accusation was malicious and groundless, made sevetaf efforts to save Jesus. He repeatedly declared to his accusers, that having examined him, he could sind no sault in him. This, however, instead of disarming their fury, only inflamed and increased it. They were the more sierce, :is St. Luke tells us, saying, "He stirreth up the people, teaching throughout all Jewry, beginning from Galilee to this place*." The mention of Galilee suggested an idea to Pilate, which he flattered himself might save him the pain of condemning an innocent man. "When Pilate heard of Galilee, he asked whether the man were a Galilean; and as soon as he knew that he belonged to Herod's jurisdiction, he sent him to Herodf. That tyrant, who v.-as delighted to see Jesus, and was probably very vrell dispofed to treat him as he did his precursor, John the Baptist, yet could bring no guilt home to him. He therefore sent him back to Pilate, insulted and derided, but uncondemned. Pilate, not yet discouraged, had recourse to another expedient, which he hoped might still preserve a plainly guiltless man. It was the custom at the great seast of the passover for the Roman governor to gratify the Jewish people, by pardoning and releasing to them any prisoner whom they chofe to select out of those that were condemned to death. Now there happened to be j at that time a notorious criminal in prison, named Barabbas, who had been guilty of exciting an insurrection, and committing murder in it. Pilate thinking it impossible that the people could carry their malignant rage against Jesus fe sar as to desue the pardon of a murderer rather than of him, said unto them, "Whom will ye that I release unto you, Barabbas, or Jesus which is called Christ?" Had the people been left to their own unbiassed seeling, one would think that they could not have hesitated one moment in their choice. But they were under the influence of leaders (as they generally are) more wicked than themselves. For we are told, that "the chief priests and elders perfuaded the multitude that they should ask Barabbas, and destroy Jesusj."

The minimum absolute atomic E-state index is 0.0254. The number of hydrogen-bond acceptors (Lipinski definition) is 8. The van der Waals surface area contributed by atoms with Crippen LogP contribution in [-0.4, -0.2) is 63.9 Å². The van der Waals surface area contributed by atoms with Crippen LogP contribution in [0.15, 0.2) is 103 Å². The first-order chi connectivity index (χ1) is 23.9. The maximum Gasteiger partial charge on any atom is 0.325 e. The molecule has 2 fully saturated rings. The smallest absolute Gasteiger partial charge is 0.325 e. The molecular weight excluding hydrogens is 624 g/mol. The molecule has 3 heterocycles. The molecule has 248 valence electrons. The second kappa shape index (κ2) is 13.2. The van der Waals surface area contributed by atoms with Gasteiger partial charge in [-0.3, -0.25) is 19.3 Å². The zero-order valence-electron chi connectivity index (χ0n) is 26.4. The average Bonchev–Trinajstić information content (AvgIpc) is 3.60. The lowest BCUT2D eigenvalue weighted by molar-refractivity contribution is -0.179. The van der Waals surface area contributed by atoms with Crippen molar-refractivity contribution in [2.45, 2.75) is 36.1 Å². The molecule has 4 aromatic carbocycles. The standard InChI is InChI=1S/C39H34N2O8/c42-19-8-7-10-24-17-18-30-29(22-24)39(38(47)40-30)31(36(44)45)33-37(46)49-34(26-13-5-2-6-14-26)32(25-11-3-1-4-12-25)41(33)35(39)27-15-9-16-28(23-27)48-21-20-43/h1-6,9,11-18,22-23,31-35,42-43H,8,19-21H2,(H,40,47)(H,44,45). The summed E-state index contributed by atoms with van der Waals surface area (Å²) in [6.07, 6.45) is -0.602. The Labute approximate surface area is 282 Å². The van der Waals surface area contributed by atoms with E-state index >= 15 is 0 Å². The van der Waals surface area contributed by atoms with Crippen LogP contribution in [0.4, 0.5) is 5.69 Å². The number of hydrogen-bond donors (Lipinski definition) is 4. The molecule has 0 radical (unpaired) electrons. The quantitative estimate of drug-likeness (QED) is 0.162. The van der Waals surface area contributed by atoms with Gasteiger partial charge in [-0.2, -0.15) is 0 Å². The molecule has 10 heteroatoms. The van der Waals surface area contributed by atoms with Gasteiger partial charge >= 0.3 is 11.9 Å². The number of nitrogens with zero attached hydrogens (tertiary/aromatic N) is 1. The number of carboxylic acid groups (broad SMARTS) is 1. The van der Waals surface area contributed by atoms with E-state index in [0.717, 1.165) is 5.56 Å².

While this was passing an extraordinary incident took (lace, which must needs have made a deep impression on
* Luke xxiii- 5- \ Luke xxiii. 6. 7. j Matth. xrrii. 2S